Words: Red Mosiane | Image: Zeus Feni
In late 2016, the high fashion world was abuzz as brands such as Tommy Hilfiger, Ralph Lauren and Burberry announced they were taking the leap towards the “see-now-buy-now” (SNBN) model. Traditionally, mass brands such as these present their collections at fashion weeks for the press, buyers and other industry players about 6 months before they become available for purchase in order to make time for the process of reproducing them and coordinating with retail partners (this now varies depending on the collection, i.e. Resort collections are made available quicker than Autumn/Winter collections). With SNBN, their collections or select pieces from the collections are put on sale immediately after or simultaneously as they debut on the runway.
The shift is in reaction to the calls for the fashion system to update itself to fit the changing times and consumer behaviours. There has been a growing and polarising debate about how mass global brands and high fashion still operate in a way that no longer serves how consumers shop or engage with brands today.
We live in the times of instant gratification where a majority of consumers no longer possess the patience or even attention span to wait for 3 to 6 months to buy a garment. Due to increased access to the internet and globalisation, consumers have a plethora of alternatives to get what they want when they want it.
The influence of the internet and social media plays a defining role in this shift. Online stores and e-commerce brands the world over can be credited as trend setters of this sales model. The success of “Instagram boutiques” and similar online retail approaches in these past few years has been a catalyst in altering the consumers’ approach to shopping by minimising the waiting period (some even down to less than 24 hours). What they do is simply forewarn their consumers so they can have their money together by the launch date, make the collection available when promised and thereafter their customer is a few clicks and delivery days away from having the latest fashion in their closet.
The reason why mass global brands like the ones which make up the High Fashion sector of the industry are joining the wave rather late -if at all- is because for them, executing SNBN is a much more complicated process. Such brands are basically required to re-position their entire multi-million (sometimes billion) dollar business models. Their wholesale chain has to speed up and go from having months to produce stock for hundreds of stores and outlets across the globe to having to do that in just a few weeks. This is insanely expensive and costs brands millions in revenue.
But whilst trying to figure all that out, they have inadvertently showed a chink in their armour because the longer most mass global brands cannot – or simply refuse to – satisfy consumers’ intensifying demand for instant gratification, they leave just enough room for the underdogs to have the opportunity to reach them as more consumers are moving towards supporting more brands who do just that. Including brands in emerging markets like South Africa (and others across the continent).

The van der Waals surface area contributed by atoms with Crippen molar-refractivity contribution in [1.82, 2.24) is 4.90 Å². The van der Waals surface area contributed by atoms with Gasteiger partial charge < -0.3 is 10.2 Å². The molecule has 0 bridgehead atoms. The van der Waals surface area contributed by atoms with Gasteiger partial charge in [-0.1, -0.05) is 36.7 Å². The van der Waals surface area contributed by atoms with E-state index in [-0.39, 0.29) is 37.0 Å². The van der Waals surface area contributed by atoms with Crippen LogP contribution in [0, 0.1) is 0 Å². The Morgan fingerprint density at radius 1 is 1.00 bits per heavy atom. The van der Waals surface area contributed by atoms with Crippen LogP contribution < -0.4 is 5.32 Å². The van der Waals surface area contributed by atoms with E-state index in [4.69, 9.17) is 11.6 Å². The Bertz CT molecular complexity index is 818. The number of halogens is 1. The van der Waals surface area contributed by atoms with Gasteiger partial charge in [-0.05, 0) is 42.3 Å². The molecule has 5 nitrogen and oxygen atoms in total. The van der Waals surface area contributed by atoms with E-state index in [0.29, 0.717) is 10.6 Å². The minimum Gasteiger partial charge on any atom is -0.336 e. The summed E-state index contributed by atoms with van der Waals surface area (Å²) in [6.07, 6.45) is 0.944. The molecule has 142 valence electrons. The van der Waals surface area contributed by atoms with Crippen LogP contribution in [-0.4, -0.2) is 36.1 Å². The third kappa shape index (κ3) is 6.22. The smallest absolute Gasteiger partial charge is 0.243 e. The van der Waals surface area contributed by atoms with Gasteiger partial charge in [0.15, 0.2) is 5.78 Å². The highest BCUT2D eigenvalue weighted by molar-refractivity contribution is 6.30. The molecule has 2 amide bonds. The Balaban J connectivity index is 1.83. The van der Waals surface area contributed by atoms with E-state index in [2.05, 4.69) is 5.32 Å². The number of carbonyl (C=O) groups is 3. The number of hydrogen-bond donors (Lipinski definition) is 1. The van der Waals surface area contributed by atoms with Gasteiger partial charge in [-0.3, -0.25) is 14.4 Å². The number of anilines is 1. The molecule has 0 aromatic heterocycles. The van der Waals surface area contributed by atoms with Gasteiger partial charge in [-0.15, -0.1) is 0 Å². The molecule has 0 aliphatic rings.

With globalisation, as long as a brand has a digital presence on social media accompanied by an e-commerce site, they are able to reach consumers all over the world. From luxury to fast fashion, streetwear or formalwear, every kind of consumer wants the option to buy things they want when they want them as conveniently as possible. Local brands trying to increase their reach and market share but not capitalising off of this shift in consumer behaviour should immediately do so while mass global brands hold on the market is somewhat weakened. Simply put, local brands generally need to bring their approach to business into this decade.
Local brands incur relatively cheaper operating costs because they don’t have to worry about things like store rentals in malls or a 30 floor office building as their headquarters. They also have quicker production chains with most relying on reproducing in-house or locally then selling to consumers directly or via online retailers who require less stock than what a mass retailer would. Before these were more of disadvantages but in this current landscape they are fast becoming huge competitive advantages over mass global brands. Local brands are able to restock quicker in reactionary quantities thus minimising excess waste and update their stock lists faster by reacting to changing trends in a fraction of the time of a mass global brand thus putting them in a position to satisfy the consumer much quicker.
Local brands need to invest mainly into structuring the brand’s business models in a way that utilises online retail as their main sales avenue instead of continuing to prematurely (and often unsuccessfully) opt for brick and mortar or they will get left behind.
As much as every local designer aspires to own stores in malls or trendy gentrified areas, this soon-to-be global standard approach signals that it is time to rethink that. Many are still mimicking the outdated approaches of mass global brands instead of realising that those same multi-million dollar American and European brands they look up to are struggling to hold on to their market shares today because of how much consumer behaviours and technology have advanced.
SNBN is not just for mass brands trying to get with the times or Instagram boutiques but rather a signal for local brands to rethink their approach to retail. Now is a better time than any for local brands to realise that focusing rather on innovation by perusing newer, relevant and better ways to generate sales, they will turn the entire fashion system on its head and exponentially advance the local fashion industry.